Tableting Process Uses Dry Gelatin, Eliminates Preprocessing Steps

Minh Van Nguyen, a pharmaceutical chemist based in Anaheim, California, has developed "simple compression," a new method for preparing drug tablets, which was showcased at INPEX, the inventor exposition held in Pittsburgh last month. The technology would eliminate the need for preprocessing steps, such as granulation, spheronization, spray drying or crystallization, he says, allowing tablets to be compressed directly from powdered materials. It would cut tablet manufacturing costs by an average of 75%.

The impetus for developing this process was the need for less-expensive manufacturing technologies in the inventor's native country, Vietnam. For the past 20 years, Mr. Nguyen has worked in quality control, most recently as vice-president of quality control for a pharmaceutical firm in Vista, Calif. "Tableting processes are too complex and some of them, such as wet granulation, are so dirty that they require a significant amount of cleanup time," he says.

Dry gelatin is the key to the process, Nguyen says, since its binding, cohesive and hydrophilic properties allow it to function as diluent, binder and disintegrator. Only three steps: weighing, mixing and compression, are involved.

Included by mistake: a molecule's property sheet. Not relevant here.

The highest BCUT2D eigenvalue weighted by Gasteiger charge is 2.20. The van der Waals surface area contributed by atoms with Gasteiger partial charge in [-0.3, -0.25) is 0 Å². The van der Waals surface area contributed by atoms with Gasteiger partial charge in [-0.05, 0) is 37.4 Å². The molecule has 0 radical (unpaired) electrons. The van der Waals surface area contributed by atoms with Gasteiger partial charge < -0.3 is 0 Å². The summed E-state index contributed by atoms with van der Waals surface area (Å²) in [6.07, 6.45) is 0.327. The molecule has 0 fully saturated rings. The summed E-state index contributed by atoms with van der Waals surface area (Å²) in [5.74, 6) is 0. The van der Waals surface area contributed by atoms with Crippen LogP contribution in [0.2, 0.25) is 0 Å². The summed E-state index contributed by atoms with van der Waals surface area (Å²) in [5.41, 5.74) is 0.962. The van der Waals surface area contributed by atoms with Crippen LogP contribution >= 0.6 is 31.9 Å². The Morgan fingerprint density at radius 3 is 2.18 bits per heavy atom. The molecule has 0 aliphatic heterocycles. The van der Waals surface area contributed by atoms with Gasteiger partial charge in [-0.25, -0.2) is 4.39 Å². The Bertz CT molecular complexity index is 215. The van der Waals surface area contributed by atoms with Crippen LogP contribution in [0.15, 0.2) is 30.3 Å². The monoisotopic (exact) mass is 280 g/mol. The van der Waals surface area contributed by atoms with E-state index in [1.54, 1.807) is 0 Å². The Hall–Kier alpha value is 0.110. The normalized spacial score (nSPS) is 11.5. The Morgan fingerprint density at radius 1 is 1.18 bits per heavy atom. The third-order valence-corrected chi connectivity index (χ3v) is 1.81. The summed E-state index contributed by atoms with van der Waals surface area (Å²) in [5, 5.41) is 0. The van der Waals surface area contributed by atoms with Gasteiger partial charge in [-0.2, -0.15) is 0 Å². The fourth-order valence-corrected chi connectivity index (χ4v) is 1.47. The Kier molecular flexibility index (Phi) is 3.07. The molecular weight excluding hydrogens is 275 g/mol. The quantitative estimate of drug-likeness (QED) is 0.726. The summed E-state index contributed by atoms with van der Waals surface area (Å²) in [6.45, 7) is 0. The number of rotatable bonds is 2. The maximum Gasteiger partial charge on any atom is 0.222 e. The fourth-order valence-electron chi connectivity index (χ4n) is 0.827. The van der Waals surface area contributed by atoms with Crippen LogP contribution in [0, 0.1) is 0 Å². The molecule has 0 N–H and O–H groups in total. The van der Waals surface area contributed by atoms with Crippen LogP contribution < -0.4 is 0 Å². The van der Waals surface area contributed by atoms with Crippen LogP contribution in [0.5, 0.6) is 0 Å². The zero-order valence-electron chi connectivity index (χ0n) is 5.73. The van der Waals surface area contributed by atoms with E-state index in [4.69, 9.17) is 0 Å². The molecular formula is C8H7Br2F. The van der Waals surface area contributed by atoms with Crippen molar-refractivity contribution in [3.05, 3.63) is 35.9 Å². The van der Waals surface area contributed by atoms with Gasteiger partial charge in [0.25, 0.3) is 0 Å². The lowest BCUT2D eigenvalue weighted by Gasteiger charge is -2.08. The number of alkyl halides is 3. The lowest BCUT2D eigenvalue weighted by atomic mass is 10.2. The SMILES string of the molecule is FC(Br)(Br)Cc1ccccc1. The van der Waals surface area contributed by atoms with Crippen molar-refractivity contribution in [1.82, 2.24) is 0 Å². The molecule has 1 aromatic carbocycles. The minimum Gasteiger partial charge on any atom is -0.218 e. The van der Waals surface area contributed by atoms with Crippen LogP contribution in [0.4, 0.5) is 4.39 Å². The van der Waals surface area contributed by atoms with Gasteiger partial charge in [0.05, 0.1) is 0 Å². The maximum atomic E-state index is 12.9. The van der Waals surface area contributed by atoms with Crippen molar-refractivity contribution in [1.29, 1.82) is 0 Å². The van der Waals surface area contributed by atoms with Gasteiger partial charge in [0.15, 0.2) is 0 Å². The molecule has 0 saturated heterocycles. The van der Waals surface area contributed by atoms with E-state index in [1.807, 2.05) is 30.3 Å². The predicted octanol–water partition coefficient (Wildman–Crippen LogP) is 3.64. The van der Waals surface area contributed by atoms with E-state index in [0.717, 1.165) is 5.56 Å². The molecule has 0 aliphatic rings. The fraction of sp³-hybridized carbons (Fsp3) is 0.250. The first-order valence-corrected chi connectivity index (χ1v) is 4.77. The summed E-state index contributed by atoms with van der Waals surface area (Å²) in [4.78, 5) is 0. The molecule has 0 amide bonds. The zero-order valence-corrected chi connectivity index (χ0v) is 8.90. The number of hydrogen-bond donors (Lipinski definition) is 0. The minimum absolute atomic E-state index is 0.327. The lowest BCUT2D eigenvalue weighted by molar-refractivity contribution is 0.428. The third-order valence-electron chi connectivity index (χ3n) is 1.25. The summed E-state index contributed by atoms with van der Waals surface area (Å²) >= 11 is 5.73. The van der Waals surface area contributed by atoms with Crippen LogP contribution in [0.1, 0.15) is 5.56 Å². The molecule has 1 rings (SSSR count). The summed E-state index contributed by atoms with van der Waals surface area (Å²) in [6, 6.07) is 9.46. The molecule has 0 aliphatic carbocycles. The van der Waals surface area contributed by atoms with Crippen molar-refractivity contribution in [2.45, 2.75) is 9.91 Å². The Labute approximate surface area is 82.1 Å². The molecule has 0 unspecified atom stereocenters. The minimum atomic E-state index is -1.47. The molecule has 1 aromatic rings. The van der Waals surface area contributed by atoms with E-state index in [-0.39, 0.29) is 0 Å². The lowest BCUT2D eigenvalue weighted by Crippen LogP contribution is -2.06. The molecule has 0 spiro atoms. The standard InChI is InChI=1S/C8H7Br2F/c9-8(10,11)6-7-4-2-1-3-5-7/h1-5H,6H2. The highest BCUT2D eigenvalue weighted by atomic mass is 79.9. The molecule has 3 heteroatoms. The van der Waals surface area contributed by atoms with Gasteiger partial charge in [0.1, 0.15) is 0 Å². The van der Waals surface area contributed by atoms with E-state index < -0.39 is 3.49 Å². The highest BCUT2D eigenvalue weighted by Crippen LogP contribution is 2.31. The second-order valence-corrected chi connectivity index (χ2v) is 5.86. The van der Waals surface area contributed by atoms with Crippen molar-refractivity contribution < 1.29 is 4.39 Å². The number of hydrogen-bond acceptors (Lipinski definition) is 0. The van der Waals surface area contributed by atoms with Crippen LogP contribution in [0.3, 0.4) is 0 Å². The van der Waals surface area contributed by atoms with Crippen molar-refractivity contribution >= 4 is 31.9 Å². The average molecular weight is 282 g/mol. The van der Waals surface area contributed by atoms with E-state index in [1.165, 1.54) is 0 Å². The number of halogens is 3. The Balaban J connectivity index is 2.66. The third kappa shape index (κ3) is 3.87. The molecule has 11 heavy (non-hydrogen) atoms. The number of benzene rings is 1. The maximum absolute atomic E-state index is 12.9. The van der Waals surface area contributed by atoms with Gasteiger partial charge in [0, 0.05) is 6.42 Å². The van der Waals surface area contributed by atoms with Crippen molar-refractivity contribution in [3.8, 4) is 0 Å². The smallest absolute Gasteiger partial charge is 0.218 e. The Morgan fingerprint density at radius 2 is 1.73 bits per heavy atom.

Although dry processing might, intuitively, seem to lead to a brittle product, Nguyen claims that the process results in a product with friability of less than 0.5%. In general, he says, gelatin grades with higher bloom values yield harder tablets with lower friability.

Drug manufacturers had worked with gelatin in solution as a tableting agent years ago, but abandoned it, in most cases, when alternatives were found. Gelatin's performance drawbacks in solution form may have kept more manufacturers from exploring use of solid material, Nguyen says.

The simple compression process can be customized, its inventor claims, so that disintegration takes anywhere from under a minute to several days. Unlike wet granulation, Nguyen says, simple compression does not expose active ingredients or excipients to moisture or heat. It also avoids the high compaction pressures found in dry granulation, he says, and, since they contain less excipient, tablets are smaller than those produced by direct compression. In addition, the inventor claims, the resulting tablets are stable, and can endure packing, shipping and storage.

Over the past five years, Nguyen has used standard equipment, performing extensive integrity and stability tests, to evaluate use of the simple compression process for a wide variety of products, from prescription formulas to over-the-counter drugs and neutraceuticals. He is currently offering the technology for license, and has just published a book on the subject. For more information, email him at minhvannguyen@aol.com.

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